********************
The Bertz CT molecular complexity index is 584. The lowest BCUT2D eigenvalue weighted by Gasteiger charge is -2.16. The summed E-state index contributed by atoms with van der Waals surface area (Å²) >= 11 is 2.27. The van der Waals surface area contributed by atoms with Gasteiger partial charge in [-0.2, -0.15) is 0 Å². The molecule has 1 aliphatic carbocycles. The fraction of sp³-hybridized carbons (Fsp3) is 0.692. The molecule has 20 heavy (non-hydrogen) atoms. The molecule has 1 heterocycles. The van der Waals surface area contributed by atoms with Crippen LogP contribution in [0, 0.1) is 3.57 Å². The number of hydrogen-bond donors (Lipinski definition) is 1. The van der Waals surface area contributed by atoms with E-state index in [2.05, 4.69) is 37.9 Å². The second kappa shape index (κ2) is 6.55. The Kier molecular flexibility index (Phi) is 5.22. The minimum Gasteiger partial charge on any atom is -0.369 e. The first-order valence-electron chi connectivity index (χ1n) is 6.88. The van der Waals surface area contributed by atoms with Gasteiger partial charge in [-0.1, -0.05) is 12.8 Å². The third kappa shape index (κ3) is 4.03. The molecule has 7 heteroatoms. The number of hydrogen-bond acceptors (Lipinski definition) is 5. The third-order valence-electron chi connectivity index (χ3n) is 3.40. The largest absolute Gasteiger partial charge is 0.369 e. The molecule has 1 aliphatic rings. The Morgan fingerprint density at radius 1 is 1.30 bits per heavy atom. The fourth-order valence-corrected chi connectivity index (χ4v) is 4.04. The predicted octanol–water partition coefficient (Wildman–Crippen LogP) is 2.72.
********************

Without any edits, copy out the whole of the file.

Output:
The Bertz CT molecular complexity index is 584. The lowest BCUT2D eigenvalue weighted by Gasteiger charge is -2.16. The summed E-state index contributed by atoms with van der Waals surface area (Å²) >= 11 is 2.27. The van der Waals surface area contributed by atoms with Gasteiger partial charge in [-0.2, -0.15) is 0 Å². The molecule has 1 aliphatic carbocycles. The fraction of sp³-hybridized carbons (Fsp3) is 0.692. The molecule has 20 heavy (non-hydrogen) atoms. The molecule has 1 heterocycles. The van der Waals surface area contributed by atoms with Crippen LogP contribution in [0, 0.1) is 3.57 Å². The number of hydrogen-bond donors (Lipinski definition) is 1. The van der Waals surface area contributed by atoms with E-state index in [2.05, 4.69) is 37.9 Å². The second kappa shape index (κ2) is 6.55. The Kier molecular flexibility index (Phi) is 5.22. The minimum Gasteiger partial charge on any atom is -0.369 e. The first-order valence-electron chi connectivity index (χ1n) is 6.88. The van der Waals surface area contributed by atoms with Gasteiger partial charge in [-0.1, -0.05) is 12.8 Å². The third kappa shape index (κ3) is 4.03. The molecule has 7 heteroatoms. The number of hydrogen-bond acceptors (Lipinski definition) is 5. The third-order valence-electron chi connectivity index (χ3n) is 3.40. The largest absolute Gasteiger partial charge is 0.369 e. The molecule has 1 aliphatic rings. The Morgan fingerprint density at radius 1 is 1.30 bits per heavy atom. The fourth-order valence-corrected chi connectivity index (χ4v) is 4.04. The predicted octanol–water partition coefficient (Wildman–Crippen LogP) is 2.72.